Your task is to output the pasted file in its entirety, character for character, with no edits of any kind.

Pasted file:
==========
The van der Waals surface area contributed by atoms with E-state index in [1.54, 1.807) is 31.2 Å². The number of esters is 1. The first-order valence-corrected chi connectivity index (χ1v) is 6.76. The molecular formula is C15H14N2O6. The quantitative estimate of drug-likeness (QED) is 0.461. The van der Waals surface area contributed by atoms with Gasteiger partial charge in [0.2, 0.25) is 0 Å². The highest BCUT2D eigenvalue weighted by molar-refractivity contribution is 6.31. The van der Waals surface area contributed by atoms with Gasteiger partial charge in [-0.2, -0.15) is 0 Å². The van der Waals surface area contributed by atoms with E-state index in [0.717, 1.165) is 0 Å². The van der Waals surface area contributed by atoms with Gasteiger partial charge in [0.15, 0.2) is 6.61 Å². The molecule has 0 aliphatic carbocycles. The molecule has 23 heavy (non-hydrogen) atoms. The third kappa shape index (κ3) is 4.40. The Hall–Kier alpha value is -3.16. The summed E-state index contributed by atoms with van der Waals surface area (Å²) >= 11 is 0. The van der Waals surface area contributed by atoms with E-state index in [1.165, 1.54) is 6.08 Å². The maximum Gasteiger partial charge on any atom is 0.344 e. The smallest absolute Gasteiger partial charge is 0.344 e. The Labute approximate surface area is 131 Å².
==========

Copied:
The van der Waals surface area contributed by atoms with E-state index in [1.54, 1.807) is 31.2 Å². The number of esters is 1. The first-order valence-corrected chi connectivity index (χ1v) is 6.76. The molecular formula is C15H14N2O6. The quantitative estimate of drug-likeness (QED) is 0.461. The van der Waals surface area contributed by atoms with Gasteiger partial charge in [0.2, 0.25) is 0 Å². The highest BCUT2D eigenvalue weighted by molar-refractivity contribution is 6.31. The van der Waals surface area contributed by atoms with Gasteiger partial charge in [-0.2, -0.15) is 0 Å². The van der Waals surface area contributed by atoms with E-state index in [0.717, 1.165) is 0 Å². The van der Waals surface area contributed by atoms with Gasteiger partial charge in [0.15, 0.2) is 6.61 Å². The molecule has 0 aliphatic carbocycles. The molecule has 23 heavy (non-hydrogen) atoms. The third kappa shape index (κ3) is 4.40. The Hall–Kier alpha value is -3.16. The summed E-state index contributed by atoms with van der Waals surface area (Å²) >= 11 is 0. The van der Waals surface area contributed by atoms with E-state index in [1.165, 1.54) is 6.08 Å². The maximum Gasteiger partial charge on any atom is 0.344 e. The smallest absolute Gasteiger partial charge is 0.344 e. The Labute approximate surface area is 131 Å².